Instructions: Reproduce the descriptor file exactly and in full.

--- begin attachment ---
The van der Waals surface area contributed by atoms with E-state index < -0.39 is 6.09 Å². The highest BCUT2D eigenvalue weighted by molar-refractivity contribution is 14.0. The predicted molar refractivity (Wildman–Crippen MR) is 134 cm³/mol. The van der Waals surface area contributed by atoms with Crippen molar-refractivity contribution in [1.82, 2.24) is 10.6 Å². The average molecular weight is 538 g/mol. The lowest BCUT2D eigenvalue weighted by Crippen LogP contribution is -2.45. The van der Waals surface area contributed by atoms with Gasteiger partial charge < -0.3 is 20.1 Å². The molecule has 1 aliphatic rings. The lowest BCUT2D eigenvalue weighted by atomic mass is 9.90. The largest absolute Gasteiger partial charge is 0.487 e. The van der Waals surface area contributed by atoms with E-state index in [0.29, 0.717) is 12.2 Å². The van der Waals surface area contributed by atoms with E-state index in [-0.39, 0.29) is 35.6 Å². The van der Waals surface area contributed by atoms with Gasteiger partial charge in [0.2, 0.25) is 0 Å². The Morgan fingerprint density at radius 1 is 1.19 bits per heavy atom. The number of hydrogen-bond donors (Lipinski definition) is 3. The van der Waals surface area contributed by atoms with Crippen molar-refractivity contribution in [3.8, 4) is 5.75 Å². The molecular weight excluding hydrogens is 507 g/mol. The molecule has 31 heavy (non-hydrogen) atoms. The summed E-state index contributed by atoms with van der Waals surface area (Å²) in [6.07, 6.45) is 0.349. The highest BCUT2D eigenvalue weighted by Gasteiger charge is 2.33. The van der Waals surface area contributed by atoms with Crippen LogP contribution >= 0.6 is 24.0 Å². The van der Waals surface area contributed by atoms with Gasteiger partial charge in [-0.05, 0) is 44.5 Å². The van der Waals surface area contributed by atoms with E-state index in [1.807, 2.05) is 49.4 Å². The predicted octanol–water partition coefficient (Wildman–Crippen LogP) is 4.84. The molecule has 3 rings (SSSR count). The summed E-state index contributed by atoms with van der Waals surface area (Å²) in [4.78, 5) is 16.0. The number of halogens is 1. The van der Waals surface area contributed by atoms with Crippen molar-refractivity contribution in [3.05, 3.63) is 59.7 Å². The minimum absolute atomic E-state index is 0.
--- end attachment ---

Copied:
The van der Waals surface area contributed by atoms with E-state index < -0.39 is 6.09 Å². The highest BCUT2D eigenvalue weighted by molar-refractivity contribution is 14.0. The predicted molar refractivity (Wildman–Crippen MR) is 134 cm³/mol. The van der Waals surface area contributed by atoms with Crippen molar-refractivity contribution in [1.82, 2.24) is 10.6 Å². The average molecular weight is 538 g/mol. The lowest BCUT2D eigenvalue weighted by Crippen LogP contribution is -2.45. The van der Waals surface area contributed by atoms with Gasteiger partial charge < -0.3 is 20.1 Å². The molecule has 1 aliphatic rings. The lowest BCUT2D eigenvalue weighted by atomic mass is 9.90. The largest absolute Gasteiger partial charge is 0.487 e. The van der Waals surface area contributed by atoms with E-state index in [0.29, 0.717) is 12.2 Å². The van der Waals surface area contributed by atoms with E-state index in [-0.39, 0.29) is 35.6 Å². The van der Waals surface area contributed by atoms with Gasteiger partial charge in [0.2, 0.25) is 0 Å². The Morgan fingerprint density at radius 1 is 1.19 bits per heavy atom. The number of hydrogen-bond donors (Lipinski definition) is 3. The van der Waals surface area contributed by atoms with Crippen molar-refractivity contribution in [3.8, 4) is 5.75 Å². The molecular weight excluding hydrogens is 507 g/mol. The molecule has 31 heavy (non-hydrogen) atoms. The summed E-state index contributed by atoms with van der Waals surface area (Å²) in [6.07, 6.45) is 0.349. The highest BCUT2D eigenvalue weighted by Gasteiger charge is 2.33. The van der Waals surface area contributed by atoms with Crippen LogP contribution >= 0.6 is 24.0 Å². The van der Waals surface area contributed by atoms with Gasteiger partial charge in [-0.05, 0) is 44.5 Å². The van der Waals surface area contributed by atoms with E-state index in [1.807, 2.05) is 49.4 Å². The predicted octanol–water partition coefficient (Wildman–Crippen LogP) is 4.84. The molecule has 3 rings (SSSR count). The summed E-state index contributed by atoms with van der Waals surface area (Å²) in [4.78, 5) is 16.0. The number of halogens is 1. The van der Waals surface area contributed by atoms with Crippen molar-refractivity contribution in [3.05, 3.63) is 59.7 Å². The minimum absolute atomic E-state index is 0.